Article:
Protests, clashes as Ohio cop found not guilty in deaths of unarmed black suspects

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An Ohio police officer has been found not guilty of the voluntary manslaughter of two unarmed black motorists. The verdict has prompted protests in Cleveland, with police arresting some 71 people overnight.

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Cleveland officer Michael Brelo, 31, faced two counts of voluntary manslaughter after mounting the hood of the suspects' car and firing shots into their windshield in 2012. He faced up to 22 years in prison if found guilty.

But Cuyahoga County Judge John P. O'Donnell ruled on Saturday that Brelo’s “entire use of deadly force was a constitutionally reasonable response to an objectively reasonably perceived threat of great bodily harm.”

Michael Brelo.(Reuters / Tony Dejak)

The verdict was met with protests from those who say the shooting was racially motivated, as Brelo is white and the motorists were black. Standing at the doors of the Justice Department where Brelo was found not guilty, the demonstrators shouted “No justice, no peace.”

A line of police officers in riot gear was initially shown at the doors, though officers later retreated inside.

Police officers clashed with protesters around 6:20pm local time outside Quicken Loans Arena, and subsequently arrested some 71 people overnight.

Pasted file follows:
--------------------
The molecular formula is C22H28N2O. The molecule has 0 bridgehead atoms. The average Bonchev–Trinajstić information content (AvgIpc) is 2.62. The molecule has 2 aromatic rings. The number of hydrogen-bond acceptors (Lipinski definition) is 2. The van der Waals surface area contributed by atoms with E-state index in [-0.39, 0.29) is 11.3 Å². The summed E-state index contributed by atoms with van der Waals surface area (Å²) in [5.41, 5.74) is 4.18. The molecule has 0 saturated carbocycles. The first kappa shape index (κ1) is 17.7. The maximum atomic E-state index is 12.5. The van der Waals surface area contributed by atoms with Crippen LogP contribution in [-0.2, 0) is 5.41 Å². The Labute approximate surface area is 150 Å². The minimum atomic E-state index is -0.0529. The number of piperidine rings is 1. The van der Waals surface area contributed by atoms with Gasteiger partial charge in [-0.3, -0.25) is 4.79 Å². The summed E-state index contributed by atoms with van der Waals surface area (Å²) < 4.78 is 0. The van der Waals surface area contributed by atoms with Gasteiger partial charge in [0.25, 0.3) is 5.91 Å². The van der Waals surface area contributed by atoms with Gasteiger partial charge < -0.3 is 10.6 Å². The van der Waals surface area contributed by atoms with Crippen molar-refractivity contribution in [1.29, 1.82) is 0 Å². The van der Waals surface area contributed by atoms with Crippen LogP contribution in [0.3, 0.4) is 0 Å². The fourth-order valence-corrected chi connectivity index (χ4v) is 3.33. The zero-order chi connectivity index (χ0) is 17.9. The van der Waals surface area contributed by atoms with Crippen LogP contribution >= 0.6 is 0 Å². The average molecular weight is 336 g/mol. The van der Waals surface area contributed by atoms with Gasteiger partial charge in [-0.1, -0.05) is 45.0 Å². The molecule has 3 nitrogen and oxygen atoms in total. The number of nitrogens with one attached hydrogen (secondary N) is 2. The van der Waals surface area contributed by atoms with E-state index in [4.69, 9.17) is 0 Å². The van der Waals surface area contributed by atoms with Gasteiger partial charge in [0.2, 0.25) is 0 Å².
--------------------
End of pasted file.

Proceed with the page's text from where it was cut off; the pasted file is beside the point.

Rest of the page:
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Prior to that, a group of demonstrators marched away from the city center and blocked a highway leading to Cleveland’s downtown area. People chanted: “Hands up, don't shoot.”

Some 200 demonstrators also organized a mock funeral to protest the acquittal. Activists carried a a black, plywood coffin and laid flowers.

Brelo was one of 13 officers who fired 137 shots at a car with Timothy Russell and Malissa Williams inside, following a high-speed chase on November 29, 2012.

The officer was charged criminally because prosecutors said he waited until the car had stopped and the pair were no longer a threat to mount the hood of the car and fire 15 shots into its windshield.

The grand jury also charged five police supervisors – none of whom fired shots – with misdemeanor “dereliction of duty” for failing to control the chase. All five have pleaded not guilty. No trial dates have been set.

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Russell, 43, and Williams, 30, were each shot more than 20 times. Although prosecuting attorneys argued they were alive until Brelo's shots, medical examiners for both sides testified that they could not determined the order in which the fatal shots were delivered.

The chase and subsequent shooting began when an officer attempted to pull over Russell for a turn-signal violation. Russell initially stopped the car, but drove off as the officer got out of his car.

About five minutes later, Russell's car backfired as he sped past the Cleveland police headquarters. Officers and bystanders falsely believed someone in the car had fired a gun. More than 100 officers in 62 marked and unmarked cars were involved in the 22-mile chase.

The Cleveland shooting helped prompt an investigation by the US Department of Justice (DoJ), which concluded in December that the department had engaged in a pattern of using excessive force and violating people's civil rights.

Attorney General Eric Holder said the year-and-a-half-long investigation uncovered evidence of “systematic deficiencies,” “inadequate training” and “ineffective policies” by local law enforcement between 2010 and 2013. It also found that officers too often used deadly force when it was not called for.

The city and DoJ are currently negotiating a reform-minded consent decree which will be approved by a federal judge and overseen by independent monitors.